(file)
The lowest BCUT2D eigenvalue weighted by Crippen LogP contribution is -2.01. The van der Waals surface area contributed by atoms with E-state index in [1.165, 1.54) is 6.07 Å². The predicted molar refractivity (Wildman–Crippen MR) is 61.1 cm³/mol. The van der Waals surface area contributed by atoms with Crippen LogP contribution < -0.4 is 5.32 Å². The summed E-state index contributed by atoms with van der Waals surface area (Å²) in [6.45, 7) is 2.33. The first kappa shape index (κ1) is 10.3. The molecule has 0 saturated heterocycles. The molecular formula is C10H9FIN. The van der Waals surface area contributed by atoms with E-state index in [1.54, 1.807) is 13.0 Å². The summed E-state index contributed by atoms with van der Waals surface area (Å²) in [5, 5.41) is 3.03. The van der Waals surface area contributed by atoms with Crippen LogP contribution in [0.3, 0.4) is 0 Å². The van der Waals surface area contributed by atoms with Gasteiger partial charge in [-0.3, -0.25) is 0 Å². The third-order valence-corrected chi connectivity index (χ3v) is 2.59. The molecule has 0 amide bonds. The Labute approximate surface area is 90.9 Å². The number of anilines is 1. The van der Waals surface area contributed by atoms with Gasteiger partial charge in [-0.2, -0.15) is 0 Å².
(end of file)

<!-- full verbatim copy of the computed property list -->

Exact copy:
The lowest BCUT2D eigenvalue weighted by Crippen LogP contribution is -2.01. The van der Waals surface area contributed by atoms with E-state index in [1.165, 1.54) is 6.07 Å². The predicted molar refractivity (Wildman–Crippen MR) is 61.1 cm³/mol. The van der Waals surface area contributed by atoms with Crippen LogP contribution < -0.4 is 5.32 Å². The summed E-state index contributed by atoms with van der Waals surface area (Å²) in [6.45, 7) is 2.33. The first kappa shape index (κ1) is 10.3. The molecule has 0 saturated heterocycles. The molecular formula is C10H9FIN. The van der Waals surface area contributed by atoms with E-state index in [1.54, 1.807) is 13.0 Å². The summed E-state index contributed by atoms with van der Waals surface area (Å²) in [5, 5.41) is 3.03. The van der Waals surface area contributed by atoms with Crippen LogP contribution in [0.3, 0.4) is 0 Å². The van der Waals surface area contributed by atoms with Gasteiger partial charge in [-0.3, -0.25) is 0 Å². The third-order valence-corrected chi connectivity index (χ3v) is 2.59. The molecule has 0 amide bonds. The Labute approximate surface area is 90.9 Å². The number of anilines is 1. The van der Waals surface area contributed by atoms with Gasteiger partial charge in [-0.2, -0.15) is 0 Å².